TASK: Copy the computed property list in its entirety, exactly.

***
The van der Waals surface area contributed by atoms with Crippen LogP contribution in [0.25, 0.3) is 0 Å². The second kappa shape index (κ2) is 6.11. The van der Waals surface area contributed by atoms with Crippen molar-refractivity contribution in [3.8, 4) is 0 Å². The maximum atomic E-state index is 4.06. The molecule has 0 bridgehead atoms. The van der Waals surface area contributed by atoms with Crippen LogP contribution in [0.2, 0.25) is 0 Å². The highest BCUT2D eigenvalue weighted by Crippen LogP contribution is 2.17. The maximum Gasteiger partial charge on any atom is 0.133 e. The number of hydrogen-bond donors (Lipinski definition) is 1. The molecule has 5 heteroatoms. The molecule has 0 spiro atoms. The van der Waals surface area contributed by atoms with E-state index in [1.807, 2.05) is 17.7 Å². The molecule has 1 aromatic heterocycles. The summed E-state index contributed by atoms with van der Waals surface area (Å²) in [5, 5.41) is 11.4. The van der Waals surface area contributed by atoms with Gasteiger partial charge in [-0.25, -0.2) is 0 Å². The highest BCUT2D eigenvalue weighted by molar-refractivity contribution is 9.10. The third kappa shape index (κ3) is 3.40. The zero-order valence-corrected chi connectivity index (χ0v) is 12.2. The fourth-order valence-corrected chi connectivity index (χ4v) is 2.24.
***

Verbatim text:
The van der Waals surface area contributed by atoms with Crippen LogP contribution in [0.25, 0.3) is 0 Å². The second kappa shape index (κ2) is 6.11. The van der Waals surface area contributed by atoms with Crippen molar-refractivity contribution in [3.8, 4) is 0 Å². The maximum atomic E-state index is 4.06. The molecule has 0 bridgehead atoms. The van der Waals surface area contributed by atoms with Crippen LogP contribution in [0.2, 0.25) is 0 Å². The highest BCUT2D eigenvalue weighted by Crippen LogP contribution is 2.17. The maximum Gasteiger partial charge on any atom is 0.133 e. The number of hydrogen-bond donors (Lipinski definition) is 1. The molecule has 5 heteroatoms. The molecule has 0 spiro atoms. The van der Waals surface area contributed by atoms with E-state index in [1.807, 2.05) is 17.7 Å². The molecule has 1 aromatic heterocycles. The summed E-state index contributed by atoms with van der Waals surface area (Å²) in [5, 5.41) is 11.4. The van der Waals surface area contributed by atoms with Gasteiger partial charge in [-0.25, -0.2) is 0 Å². The highest BCUT2D eigenvalue weighted by molar-refractivity contribution is 9.10. The third kappa shape index (κ3) is 3.40. The zero-order valence-corrected chi connectivity index (χ0v) is 12.2. The fourth-order valence-corrected chi connectivity index (χ4v) is 2.24.